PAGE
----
Deck Building Project: Building Stairs For Decks

For most do-it-yourselfers building stairs is probably the most challenging part of building a deck.  Accuracy is essential and it will involve using some mathematics.

Firstly, there are a set range of rise and run values for various types of stairs depending on the usage. Go to the building code page to learn more about the variances for stair risers and tread sizes.

Styles of Stairs

deck stairs

The stairs built for this deck used a solid stringer which gives it a very nice finished look as well as added strength because the stringer is so solid.

Since this method is slightly more advanced it's probably best we don't start here.  Let's go right to the most common and basic way to build stairs which is with a notched stringer.  

The Rule of Thumb for Decks

A seven to seven and three quarter inch rise is the right range for an outdoor deck. Tread size should fall within eight to twelve inches.

On commercial buildings and interior residential stairs the rise and runs can be significantly different.  For your deck, and the one I built here, I used a seven inch rise and an eleven inch run which is looks great and very functional. 

Stairs inside your house will generally have no more than a 7-3/4" inch rise to conform with the building code.

Rise and Run

Rise and run for stairs

You must accurately determine the vertical drop from the finished surface of the deck to the exact location of the stairs landing point.

The landing point is further away from the deck so it may not be the same level as directly below the deck. This must be taken into consideration. The diagram below illustrates the concept of rises and run nicely.

This rise was a convenient 44”. This allowed for 6 rises of exactly  7.33” or about 7 ¼”. Using two 2x6s with a ¼” gap created a stair tread size of about 11 ¼”. To determine the total run we multiplied the run size of ten inches (not the actual tread because we wanted the treads to overhang slightly) by the number of rises (6x10=60). The total run was 60”.

Notched Stair Stringer Layout

Marking the first tread line
Marking the line across the first tread of the stringer
Marking the stair stringer

Take a carpenter’s square and mark the first rise and run by laying out the square so that the 7 ¼” and 10” points coincide with the edge of the stringer as in this picture.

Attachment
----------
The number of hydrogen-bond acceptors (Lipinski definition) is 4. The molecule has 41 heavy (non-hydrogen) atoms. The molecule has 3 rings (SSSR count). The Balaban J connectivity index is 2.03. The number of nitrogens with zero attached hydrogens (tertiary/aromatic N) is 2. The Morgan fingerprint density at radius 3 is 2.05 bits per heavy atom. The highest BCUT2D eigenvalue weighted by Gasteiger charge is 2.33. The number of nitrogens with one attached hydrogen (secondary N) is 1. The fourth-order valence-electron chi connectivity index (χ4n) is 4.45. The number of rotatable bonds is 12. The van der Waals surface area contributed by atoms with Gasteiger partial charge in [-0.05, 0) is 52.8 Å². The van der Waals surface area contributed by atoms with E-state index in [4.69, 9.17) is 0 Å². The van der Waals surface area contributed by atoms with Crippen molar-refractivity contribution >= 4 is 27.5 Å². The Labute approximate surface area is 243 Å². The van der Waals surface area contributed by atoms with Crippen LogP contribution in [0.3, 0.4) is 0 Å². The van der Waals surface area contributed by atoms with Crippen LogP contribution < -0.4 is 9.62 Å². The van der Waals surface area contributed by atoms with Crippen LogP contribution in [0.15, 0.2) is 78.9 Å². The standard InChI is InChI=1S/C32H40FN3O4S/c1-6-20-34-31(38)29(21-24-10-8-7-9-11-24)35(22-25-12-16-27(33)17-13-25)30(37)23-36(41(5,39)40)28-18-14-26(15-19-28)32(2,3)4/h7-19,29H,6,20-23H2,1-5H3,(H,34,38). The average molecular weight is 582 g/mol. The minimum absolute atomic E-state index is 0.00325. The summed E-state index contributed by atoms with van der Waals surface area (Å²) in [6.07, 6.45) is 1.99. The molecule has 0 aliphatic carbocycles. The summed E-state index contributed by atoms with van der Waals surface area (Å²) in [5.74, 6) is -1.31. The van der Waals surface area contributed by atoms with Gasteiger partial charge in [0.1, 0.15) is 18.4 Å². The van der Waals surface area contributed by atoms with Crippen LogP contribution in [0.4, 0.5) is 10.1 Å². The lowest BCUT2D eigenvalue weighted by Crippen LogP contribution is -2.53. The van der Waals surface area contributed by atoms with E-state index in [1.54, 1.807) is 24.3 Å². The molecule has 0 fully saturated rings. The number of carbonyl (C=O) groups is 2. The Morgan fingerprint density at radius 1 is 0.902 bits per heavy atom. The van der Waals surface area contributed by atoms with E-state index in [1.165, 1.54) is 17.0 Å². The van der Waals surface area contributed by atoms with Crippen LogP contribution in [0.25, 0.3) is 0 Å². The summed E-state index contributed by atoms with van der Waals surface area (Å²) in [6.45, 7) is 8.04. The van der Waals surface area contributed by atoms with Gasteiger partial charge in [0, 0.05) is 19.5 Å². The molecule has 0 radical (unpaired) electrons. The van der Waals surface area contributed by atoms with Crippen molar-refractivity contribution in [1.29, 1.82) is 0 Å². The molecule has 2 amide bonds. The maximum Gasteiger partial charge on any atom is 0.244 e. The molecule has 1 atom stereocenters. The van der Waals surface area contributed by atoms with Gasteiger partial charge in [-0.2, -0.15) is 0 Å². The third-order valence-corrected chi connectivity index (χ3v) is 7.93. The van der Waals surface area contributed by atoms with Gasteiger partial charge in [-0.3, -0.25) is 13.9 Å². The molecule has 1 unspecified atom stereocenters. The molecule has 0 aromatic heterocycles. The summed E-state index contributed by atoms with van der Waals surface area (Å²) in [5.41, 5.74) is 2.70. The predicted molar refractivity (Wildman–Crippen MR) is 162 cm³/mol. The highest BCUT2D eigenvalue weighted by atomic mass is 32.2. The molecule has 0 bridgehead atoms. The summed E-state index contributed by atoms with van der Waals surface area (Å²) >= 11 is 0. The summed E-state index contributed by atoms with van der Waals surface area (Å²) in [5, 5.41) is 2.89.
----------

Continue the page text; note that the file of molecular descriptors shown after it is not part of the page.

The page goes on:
Now extend the line of the tread all across the stringer as depicted in this picture.

Finally, extend the line of the rise all the way down to the underside of the stringer as depicted in this picture.

Now, continue measuring and tracing out each notch until you have completed six rises. To finish the stringer layout, extend the bottom line of the last run backwards to the bottom edge of the stringer.

This will be the point of the stringer that contacts the landing. Cut out the waste with a circular saw.

Rule of Thumb

Fully marked stair stringer layout

The “throat” of the stringer should never be less than 3.5” or you will weaken the stringer.

Creating a Bull nose or Overhand for The Stair Tread

Stair tread details

To create a bull nose or overhang for each tread, a tread size of 11 ½” was chosen and an 1 ½” overhang was used.

This will work out well for a 10 inch run. The picture below explains the concept of rise and run as well as the tread size and overhang.

Building Deck Stairs with a Solid Stringer

Tread to stringer attachment detail
Side view of stringer and treads

The same concept applies to determining the unit rise and runs for the stringers except the stringer is not cut.

Instead, galvanized steel brackets are attached under the tread location and the treads are screwed on. To prolong the life of the stringer and the treads, leave a gap for water flow as shown in the picture.

Another great tip for building stairs is to elevate the bottom of the contact point of the stringer from the landing to keep the stringer dry.

Attaching Stair Stringers to the Deck

Stair stringer attached to deck

This is the most common way to attach deck stairs to the deck. But this method of building stairs requires a solid connection and enough contact area on the deck perimeter to ensure a good hold. Metal brackets are recommended.

In the case of this deck, we used a solid stair stringer and attached the stringer to the deck using galvanized angle brackets for a very secure attachment and reliable technique to building stairs.

You now have all the basics you will need to begin building stairs  for your deck. So if you feel you are ready, let's keep going.

Using galvanized metal brackets to attach stringer to deck

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